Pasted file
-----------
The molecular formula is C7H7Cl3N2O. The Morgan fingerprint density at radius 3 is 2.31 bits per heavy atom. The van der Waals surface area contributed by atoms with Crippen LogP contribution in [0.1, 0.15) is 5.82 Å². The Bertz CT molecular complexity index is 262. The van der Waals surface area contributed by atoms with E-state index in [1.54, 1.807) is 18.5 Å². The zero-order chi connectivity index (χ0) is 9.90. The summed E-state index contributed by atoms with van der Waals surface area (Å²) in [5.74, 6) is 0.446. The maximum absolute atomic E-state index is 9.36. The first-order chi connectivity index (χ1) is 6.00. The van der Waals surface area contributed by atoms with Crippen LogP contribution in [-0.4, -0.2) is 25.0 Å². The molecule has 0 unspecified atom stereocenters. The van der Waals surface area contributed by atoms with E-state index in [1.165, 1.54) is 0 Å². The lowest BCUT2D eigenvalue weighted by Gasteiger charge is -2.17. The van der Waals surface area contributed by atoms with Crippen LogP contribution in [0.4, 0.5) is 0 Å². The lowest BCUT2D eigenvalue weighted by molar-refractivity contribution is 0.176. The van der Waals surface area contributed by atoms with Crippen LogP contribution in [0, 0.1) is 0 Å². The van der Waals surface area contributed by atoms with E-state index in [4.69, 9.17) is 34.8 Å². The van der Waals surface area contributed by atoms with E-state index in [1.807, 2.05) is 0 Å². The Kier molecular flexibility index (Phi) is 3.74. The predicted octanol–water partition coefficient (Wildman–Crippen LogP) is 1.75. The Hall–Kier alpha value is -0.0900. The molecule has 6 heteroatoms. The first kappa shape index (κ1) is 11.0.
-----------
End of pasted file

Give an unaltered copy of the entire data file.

The molecular formula is C7H7Cl3N2O. The Morgan fingerprint density at radius 3 is 2.31 bits per heavy atom. The van der Waals surface area contributed by atoms with Crippen LogP contribution in [0.1, 0.15) is 5.82 Å². The Bertz CT molecular complexity index is 262. The van der Waals surface area contributed by atoms with E-state index in [1.54, 1.807) is 18.5 Å². The zero-order chi connectivity index (χ0) is 9.90. The summed E-state index contributed by atoms with van der Waals surface area (Å²) in [5.74, 6) is 0.446. The maximum absolute atomic E-state index is 9.36. The first-order chi connectivity index (χ1) is 6.00. The van der Waals surface area contributed by atoms with Crippen LogP contribution in [-0.4, -0.2) is 25.0 Å². The molecule has 0 unspecified atom stereocenters. The van der Waals surface area contributed by atoms with E-state index in [1.165, 1.54) is 0 Å². The lowest BCUT2D eigenvalue weighted by Gasteiger charge is -2.17. The van der Waals surface area contributed by atoms with Crippen LogP contribution in [0.4, 0.5) is 0 Å². The lowest BCUT2D eigenvalue weighted by molar-refractivity contribution is 0.176. The van der Waals surface area contributed by atoms with Crippen LogP contribution in [0, 0.1) is 0 Å². The van der Waals surface area contributed by atoms with E-state index in [4.69, 9.17) is 34.8 Å². The van der Waals surface area contributed by atoms with E-state index in [1.807, 2.05) is 0 Å². The Kier molecular flexibility index (Phi) is 3.74. The predicted octanol–water partition coefficient (Wildman–Crippen LogP) is 1.75. The Hall–Kier alpha value is -0.0900. The molecule has 6 heteroatoms. The first kappa shape index (κ1) is 11.0.